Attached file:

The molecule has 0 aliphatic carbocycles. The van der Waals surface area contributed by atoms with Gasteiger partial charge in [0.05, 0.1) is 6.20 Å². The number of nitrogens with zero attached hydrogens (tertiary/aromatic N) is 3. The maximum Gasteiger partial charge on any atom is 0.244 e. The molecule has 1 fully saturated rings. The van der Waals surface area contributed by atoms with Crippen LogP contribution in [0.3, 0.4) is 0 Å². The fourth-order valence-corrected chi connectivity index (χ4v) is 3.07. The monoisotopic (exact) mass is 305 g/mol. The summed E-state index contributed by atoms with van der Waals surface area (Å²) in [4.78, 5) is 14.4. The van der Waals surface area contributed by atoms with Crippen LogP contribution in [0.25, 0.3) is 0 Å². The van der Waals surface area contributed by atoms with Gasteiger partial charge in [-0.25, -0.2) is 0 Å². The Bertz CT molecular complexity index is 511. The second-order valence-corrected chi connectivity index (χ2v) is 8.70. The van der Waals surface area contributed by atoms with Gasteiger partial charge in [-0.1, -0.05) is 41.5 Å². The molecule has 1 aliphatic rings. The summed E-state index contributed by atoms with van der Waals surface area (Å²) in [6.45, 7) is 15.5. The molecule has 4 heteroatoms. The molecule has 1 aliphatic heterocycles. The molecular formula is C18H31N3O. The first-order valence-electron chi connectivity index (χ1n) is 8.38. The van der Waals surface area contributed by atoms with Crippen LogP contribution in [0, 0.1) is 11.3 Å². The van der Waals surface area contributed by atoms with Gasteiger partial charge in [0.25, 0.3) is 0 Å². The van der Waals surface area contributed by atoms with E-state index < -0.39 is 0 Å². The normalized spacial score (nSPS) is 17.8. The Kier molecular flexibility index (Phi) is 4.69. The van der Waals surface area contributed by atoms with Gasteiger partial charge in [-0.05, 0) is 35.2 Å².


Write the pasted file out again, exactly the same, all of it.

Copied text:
The molecule has 0 aliphatic carbocycles. The van der Waals surface area contributed by atoms with Gasteiger partial charge in [0.05, 0.1) is 6.20 Å². The number of nitrogens with zero attached hydrogens (tertiary/aromatic N) is 3. The maximum Gasteiger partial charge on any atom is 0.244 e. The molecule has 1 fully saturated rings. The van der Waals surface area contributed by atoms with Crippen LogP contribution in [0.3, 0.4) is 0 Å². The fourth-order valence-corrected chi connectivity index (χ4v) is 3.07. The monoisotopic (exact) mass is 305 g/mol. The summed E-state index contributed by atoms with van der Waals surface area (Å²) in [4.78, 5) is 14.4. The van der Waals surface area contributed by atoms with Crippen LogP contribution in [0.25, 0.3) is 0 Å². The van der Waals surface area contributed by atoms with Gasteiger partial charge in [-0.25, -0.2) is 0 Å². The Bertz CT molecular complexity index is 511. The second-order valence-corrected chi connectivity index (χ2v) is 8.70. The van der Waals surface area contributed by atoms with Gasteiger partial charge in [-0.1, -0.05) is 41.5 Å². The molecule has 1 aliphatic rings. The summed E-state index contributed by atoms with van der Waals surface area (Å²) in [6.45, 7) is 15.5. The molecule has 4 heteroatoms. The molecule has 1 aliphatic heterocycles. The molecular formula is C18H31N3O. The first-order valence-electron chi connectivity index (χ1n) is 8.38. The van der Waals surface area contributed by atoms with Crippen LogP contribution in [0, 0.1) is 11.3 Å². The van der Waals surface area contributed by atoms with Gasteiger partial charge in [0.25, 0.3) is 0 Å². The van der Waals surface area contributed by atoms with E-state index < -0.39 is 0 Å². The normalized spacial score (nSPS) is 17.8. The Kier molecular flexibility index (Phi) is 4.69. The van der Waals surface area contributed by atoms with Gasteiger partial charge in [-0.05, 0) is 35.2 Å².